I was not at the 2008 Ventura County Economic Outlook presentation you described in your editorial, having already determined that Joel Kotkin was going to present and I just couldn’t stomach that. Both you and City Councilman Carl — “they slandered my profession” — Morehouse have written/complained about this fellow Wendell Cox, who spoke at the event.

In reading what both you and Hannah Guzik (See “Economists paint grim picture,” News, 2/28/08) have said, I don’t read what Morehouse talked about when he said in the VC Star:

“When doing his housing comparisons for costs, Cox blamed planners for the regulatory problems. What Cox failed to take into account as a major difference between Indiana and California (and California versus Texas and Georgia and other states he cited) is the legal right of Californians to utilize the initiative process. It is not the planners who have put the brakes on growth; it is the citizens, as we have well seen in this county via voter initiatives with regard to the conversion of agricultural land, development of hillsides, controlling traffic and density, etc. Planners are not at fault for additional costs; it is the result of citizens who want less growth who have restricted supply. Such a constitutional right does not exist in those other states.”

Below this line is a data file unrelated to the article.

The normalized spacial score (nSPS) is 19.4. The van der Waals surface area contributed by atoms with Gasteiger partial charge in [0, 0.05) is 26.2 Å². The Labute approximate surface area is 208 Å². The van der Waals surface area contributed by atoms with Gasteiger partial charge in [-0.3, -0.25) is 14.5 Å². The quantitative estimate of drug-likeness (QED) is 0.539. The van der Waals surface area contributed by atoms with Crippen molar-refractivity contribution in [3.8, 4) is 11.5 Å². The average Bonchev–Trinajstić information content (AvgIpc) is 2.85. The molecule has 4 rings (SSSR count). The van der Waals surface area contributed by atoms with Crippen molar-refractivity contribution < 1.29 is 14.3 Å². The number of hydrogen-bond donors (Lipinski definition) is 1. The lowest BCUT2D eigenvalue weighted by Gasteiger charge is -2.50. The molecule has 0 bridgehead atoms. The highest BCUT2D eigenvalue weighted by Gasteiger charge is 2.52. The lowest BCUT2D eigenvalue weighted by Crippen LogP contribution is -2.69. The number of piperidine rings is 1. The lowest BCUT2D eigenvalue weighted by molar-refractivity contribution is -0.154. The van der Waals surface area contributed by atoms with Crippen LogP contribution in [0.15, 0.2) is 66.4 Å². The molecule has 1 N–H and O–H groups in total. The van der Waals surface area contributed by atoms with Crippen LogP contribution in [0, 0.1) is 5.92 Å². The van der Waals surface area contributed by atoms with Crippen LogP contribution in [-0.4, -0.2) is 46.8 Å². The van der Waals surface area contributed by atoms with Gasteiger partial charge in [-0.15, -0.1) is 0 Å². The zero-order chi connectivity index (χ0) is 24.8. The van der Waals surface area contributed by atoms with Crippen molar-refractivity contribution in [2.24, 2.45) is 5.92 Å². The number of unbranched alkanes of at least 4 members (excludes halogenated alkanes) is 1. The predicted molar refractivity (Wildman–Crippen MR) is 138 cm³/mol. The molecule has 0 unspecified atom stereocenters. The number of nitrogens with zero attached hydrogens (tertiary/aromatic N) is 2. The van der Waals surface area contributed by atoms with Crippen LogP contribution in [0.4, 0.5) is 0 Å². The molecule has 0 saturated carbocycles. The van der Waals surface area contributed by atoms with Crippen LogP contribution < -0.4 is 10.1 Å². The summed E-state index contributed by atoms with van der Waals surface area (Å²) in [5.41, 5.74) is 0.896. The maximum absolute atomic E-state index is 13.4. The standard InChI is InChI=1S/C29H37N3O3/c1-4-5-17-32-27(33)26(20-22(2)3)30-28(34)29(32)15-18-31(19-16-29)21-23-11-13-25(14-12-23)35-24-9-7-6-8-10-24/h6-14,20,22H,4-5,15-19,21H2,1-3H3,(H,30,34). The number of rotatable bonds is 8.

It turns out that there is more than ample evidence and impressive study to show  a man-made scarcity of housing in the sense that the housing supply has been constrained by  regulation as opposed to fundamental geographic limitations, especially in the last two or three decades.  www.nber.org/digest/sep05/w11129.html

John Landis concluded that far more pernicious have been the supply-limiting effects of informal, ad hoc controls. Through their powers of discretionary review, California cities and counties, as well as regional, state, and federal agencies, have acted (however inadvertently) to reduce the available supply of new housing in the state. The result has been significant region-wide housing price increases, which have dwarfed the inflationary effects of purely local caps. (Landis 1992, 502-3). Landis’s study confirms the importance of planning-related impacts on housing prices, but suggests planning procedures and processes may be more important than specific policies.